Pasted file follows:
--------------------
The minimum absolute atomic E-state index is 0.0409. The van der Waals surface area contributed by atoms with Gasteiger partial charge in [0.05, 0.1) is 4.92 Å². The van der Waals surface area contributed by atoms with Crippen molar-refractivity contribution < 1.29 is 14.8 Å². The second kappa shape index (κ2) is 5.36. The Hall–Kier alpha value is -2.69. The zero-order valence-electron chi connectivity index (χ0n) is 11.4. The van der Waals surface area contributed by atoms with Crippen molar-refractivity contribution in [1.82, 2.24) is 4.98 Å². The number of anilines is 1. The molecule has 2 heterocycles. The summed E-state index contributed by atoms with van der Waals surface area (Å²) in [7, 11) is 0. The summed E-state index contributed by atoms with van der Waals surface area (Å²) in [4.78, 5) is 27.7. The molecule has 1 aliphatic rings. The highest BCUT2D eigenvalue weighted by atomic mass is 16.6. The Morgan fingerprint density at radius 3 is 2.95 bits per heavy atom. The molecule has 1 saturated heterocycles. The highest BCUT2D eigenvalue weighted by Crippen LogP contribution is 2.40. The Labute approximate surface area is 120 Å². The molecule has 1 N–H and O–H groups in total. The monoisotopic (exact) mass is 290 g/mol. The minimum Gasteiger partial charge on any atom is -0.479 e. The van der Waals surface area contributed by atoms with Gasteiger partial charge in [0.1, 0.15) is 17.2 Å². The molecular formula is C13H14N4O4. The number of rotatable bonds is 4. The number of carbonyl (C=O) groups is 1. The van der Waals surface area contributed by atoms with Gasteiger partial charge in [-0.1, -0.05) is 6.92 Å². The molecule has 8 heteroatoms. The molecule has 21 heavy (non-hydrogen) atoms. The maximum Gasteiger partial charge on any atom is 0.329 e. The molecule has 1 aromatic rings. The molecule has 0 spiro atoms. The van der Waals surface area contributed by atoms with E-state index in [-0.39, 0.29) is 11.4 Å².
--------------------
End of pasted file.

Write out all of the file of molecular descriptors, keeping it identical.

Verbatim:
The minimum absolute atomic E-state index is 0.0409. The van der Waals surface area contributed by atoms with Gasteiger partial charge in [0.05, 0.1) is 4.92 Å². The van der Waals surface area contributed by atoms with Crippen molar-refractivity contribution < 1.29 is 14.8 Å². The second kappa shape index (κ2) is 5.36. The Hall–Kier alpha value is -2.69. The zero-order valence-electron chi connectivity index (χ0n) is 11.4. The van der Waals surface area contributed by atoms with Crippen molar-refractivity contribution in [1.82, 2.24) is 4.98 Å². The number of anilines is 1. The molecule has 2 heterocycles. The summed E-state index contributed by atoms with van der Waals surface area (Å²) in [7, 11) is 0. The summed E-state index contributed by atoms with van der Waals surface area (Å²) in [4.78, 5) is 27.7. The molecule has 1 aliphatic rings. The highest BCUT2D eigenvalue weighted by atomic mass is 16.6. The Morgan fingerprint density at radius 3 is 2.95 bits per heavy atom. The molecule has 1 saturated heterocycles. The highest BCUT2D eigenvalue weighted by Crippen LogP contribution is 2.40. The Labute approximate surface area is 120 Å². The molecule has 1 N–H and O–H groups in total. The monoisotopic (exact) mass is 290 g/mol. The minimum Gasteiger partial charge on any atom is -0.479 e. The van der Waals surface area contributed by atoms with Gasteiger partial charge in [0.1, 0.15) is 17.2 Å². The molecular formula is C13H14N4O4. The number of rotatable bonds is 4. The number of carbonyl (C=O) groups is 1. The van der Waals surface area contributed by atoms with Gasteiger partial charge in [-0.1, -0.05) is 6.92 Å². The molecule has 8 heteroatoms. The molecule has 21 heavy (non-hydrogen) atoms. The maximum Gasteiger partial charge on any atom is 0.329 e. The molecule has 1 aromatic rings. The molecule has 0 spiro atoms. The van der Waals surface area contributed by atoms with E-state index in [-0.39, 0.29) is 11.4 Å².